Unless you’re gluten intolerant, Honey Bunches of Oats is a safe breakfast choice when enjoyed in moderate amounts.
What's in a breakfast cereal? Clemson University has a good rule-of-thumb guide for what a healthy cereal might have. They recommend you buy cereals with about 100-120 calories, a few grams of protein and fiber, less than eight grams of sugar, and between 10 and 25% of vitamins and minerals.
By that metric, Honey Bunches of Oats is a good choice for a breakfast cereal. There's some variety between sub-brands, but Honey Bunches generally has 120 calories per serving. Sugar is generally between 6 and 8 grams per serving, and protein and fiber are two or three grams per. Honey bunches has a lot of iron - around a third of your daily intake - and around 15% of the B vitamins that you need for the day.
That's particularly good news in the sugar department. Honey Bunches of Oats has relatively little sugar per serving compared to other cereals. Of the 24 grams of carbohydrates per serving, just six come from sugars. That's low - many cereals have much higher ratios of sugar to total carbohydrates. You're unlikely to get a big sugar rush or rot your teeth from consuming honey bunches on a regular basis.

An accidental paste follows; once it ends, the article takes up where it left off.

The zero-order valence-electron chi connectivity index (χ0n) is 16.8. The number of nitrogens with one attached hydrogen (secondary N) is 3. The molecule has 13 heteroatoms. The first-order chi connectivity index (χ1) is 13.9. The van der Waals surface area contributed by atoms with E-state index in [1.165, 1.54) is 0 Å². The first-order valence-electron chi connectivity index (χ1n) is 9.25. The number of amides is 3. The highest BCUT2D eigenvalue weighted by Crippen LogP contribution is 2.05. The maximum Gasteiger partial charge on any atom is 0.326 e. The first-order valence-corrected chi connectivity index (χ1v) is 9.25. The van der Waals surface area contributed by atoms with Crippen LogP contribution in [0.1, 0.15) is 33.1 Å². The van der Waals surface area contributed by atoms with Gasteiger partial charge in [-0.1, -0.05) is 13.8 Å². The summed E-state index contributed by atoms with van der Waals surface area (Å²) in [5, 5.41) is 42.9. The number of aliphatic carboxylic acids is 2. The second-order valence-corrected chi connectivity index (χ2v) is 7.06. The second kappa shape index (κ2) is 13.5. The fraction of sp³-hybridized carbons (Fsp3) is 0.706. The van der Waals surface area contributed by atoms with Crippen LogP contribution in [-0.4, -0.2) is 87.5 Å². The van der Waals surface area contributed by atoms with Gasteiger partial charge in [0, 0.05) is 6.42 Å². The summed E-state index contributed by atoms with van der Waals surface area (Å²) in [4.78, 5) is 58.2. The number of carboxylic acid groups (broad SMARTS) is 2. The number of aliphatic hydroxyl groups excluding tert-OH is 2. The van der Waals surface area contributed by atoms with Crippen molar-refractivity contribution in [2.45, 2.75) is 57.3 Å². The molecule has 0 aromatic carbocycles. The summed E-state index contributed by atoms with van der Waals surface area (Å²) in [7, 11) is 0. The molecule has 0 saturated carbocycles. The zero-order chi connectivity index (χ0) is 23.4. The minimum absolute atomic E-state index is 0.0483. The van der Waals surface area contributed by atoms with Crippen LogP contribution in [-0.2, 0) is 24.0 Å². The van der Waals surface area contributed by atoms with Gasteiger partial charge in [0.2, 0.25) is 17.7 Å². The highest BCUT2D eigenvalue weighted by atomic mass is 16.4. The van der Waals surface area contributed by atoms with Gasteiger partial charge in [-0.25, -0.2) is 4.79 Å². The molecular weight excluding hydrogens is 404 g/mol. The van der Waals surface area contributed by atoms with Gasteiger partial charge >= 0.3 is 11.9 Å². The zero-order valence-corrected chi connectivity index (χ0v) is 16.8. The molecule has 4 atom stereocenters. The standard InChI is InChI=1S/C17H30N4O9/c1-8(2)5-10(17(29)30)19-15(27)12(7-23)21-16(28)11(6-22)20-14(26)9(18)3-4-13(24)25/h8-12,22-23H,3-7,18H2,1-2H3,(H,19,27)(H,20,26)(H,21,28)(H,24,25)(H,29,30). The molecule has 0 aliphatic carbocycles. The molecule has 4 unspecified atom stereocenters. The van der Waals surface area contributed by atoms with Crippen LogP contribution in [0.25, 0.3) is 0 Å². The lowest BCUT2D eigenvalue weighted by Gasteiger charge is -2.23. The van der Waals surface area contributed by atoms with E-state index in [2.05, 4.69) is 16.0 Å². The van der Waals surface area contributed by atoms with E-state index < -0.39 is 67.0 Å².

Look at the ingredient list for Honey Bunches of Oats and you'll see "natural and artificial flavors" listed. This is a classic cop-out: it's an umbrella category that could include a whole range of strange, hard-to-pronounce additives and foodlike products. It's low on the list of ingredients, so the amounts in Honey Bunches are likely marginal, but remember to be prudent and cautious.
Honey Bunches is made with wheat. If you're incapable of digesting gluten, this should be a red flag: there's gluten in that wheat, and eating Honey Bunches will cause problems in your gut. Gluten sensitivity below the level of intolerance is still controversial - there's not much research which describes or establishes it as a phenomenon. If you consider yourself to be gluten sensitive, however, you'll also want to avoid Honey Bunches of Oats.
Ingredients to be aware of
- fits the profile of a “healthy breakfast cereal” put out by clemson university
- good source of iron